A. Well, I met him many times. The first time was in a village called Toungoo, right outside Rangoon, Burma. He was very impressive in appearance and commanded respect, although some of his decisions later alienated him from many of us.

He was less than pleased with some of our antics, such as shooting down the telephone lines with our .45s on the train to our billets, holding water buffalo races and rodeos in the street, or shooting up the chandeliers in a bar when they quit serving us.

Some of the ground crew had been caught smuggling guns for profit, and that went over like a mortar round. Our radioman had even purchased a wife from her father, and we tried like hell to keep Chennault from finding out.

Once, before we left for good, we began having target practice by shooting at a wall, and it created a problem. A civilian representative from Allison was almost hit by a ricochet, and his report was less than glowing.

One of our last stunts was to fly the Chiangs on an escort mission. Before this we were told to give an airshow, a fly-by for the benefit of the Chiangs, Chennault and some other dignitaries. We passed by so low in a rolling turn that they all fell flat on the deck.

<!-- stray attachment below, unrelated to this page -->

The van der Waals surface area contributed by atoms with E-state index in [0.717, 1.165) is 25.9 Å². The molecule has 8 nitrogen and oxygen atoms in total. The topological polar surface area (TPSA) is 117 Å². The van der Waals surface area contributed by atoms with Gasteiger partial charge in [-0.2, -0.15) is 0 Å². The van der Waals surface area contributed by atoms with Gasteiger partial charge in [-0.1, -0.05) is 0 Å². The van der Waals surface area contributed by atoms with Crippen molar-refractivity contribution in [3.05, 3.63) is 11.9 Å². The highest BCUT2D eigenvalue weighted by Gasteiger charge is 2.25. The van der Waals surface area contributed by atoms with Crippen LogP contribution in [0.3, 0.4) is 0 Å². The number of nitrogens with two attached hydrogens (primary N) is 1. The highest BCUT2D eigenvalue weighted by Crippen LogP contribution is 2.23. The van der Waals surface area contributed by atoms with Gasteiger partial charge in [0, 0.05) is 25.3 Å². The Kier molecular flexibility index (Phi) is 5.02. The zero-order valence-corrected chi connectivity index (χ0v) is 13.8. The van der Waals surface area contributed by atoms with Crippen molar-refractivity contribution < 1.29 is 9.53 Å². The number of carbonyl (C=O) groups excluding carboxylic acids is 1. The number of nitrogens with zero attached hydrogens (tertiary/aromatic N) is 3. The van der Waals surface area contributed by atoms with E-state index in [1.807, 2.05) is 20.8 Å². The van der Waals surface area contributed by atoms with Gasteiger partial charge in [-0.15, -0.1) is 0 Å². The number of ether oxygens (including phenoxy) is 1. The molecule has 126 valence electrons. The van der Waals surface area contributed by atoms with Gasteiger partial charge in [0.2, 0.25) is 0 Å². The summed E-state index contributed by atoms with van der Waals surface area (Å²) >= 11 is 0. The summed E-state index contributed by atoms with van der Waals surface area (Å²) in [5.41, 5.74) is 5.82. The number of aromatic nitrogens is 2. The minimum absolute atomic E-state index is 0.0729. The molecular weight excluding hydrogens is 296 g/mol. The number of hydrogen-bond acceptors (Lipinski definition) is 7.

Our relationship with the RAF [British Royal Air Force] boys was also somewhat strained, since they did not think much of us on the whole. I wondered why they were so snobbish, since they were losing the war.

I received more than my share of threats of court-martial, although technically we were civilians, so those threats went in one ear and out a Scotch bottle.

My opinion of Chennault began to go downhill following his orders for a greater effort in ground attack missions — missions that were costing us in aircraft and pilots for no appreciable gain. One pilot who was killed was Jack Newkirk.

The 3rd Squadron was unusually busy, attacking imaginary depots and unknown numbers of troops in the field. It was all bull. Chennault just wanted to keep the reports active once we ran out of Jap planes to tangle with.

Many of the pilots refused to fly those missions, since there was no bonus in killing a tree. Chennault threatened us with courts-martial, and that really began the tide rolling against him. We were civilian specialists working for a foreign government, not his personal command. Finally, Chennault negotiated extra money for strafing, and I volunteered.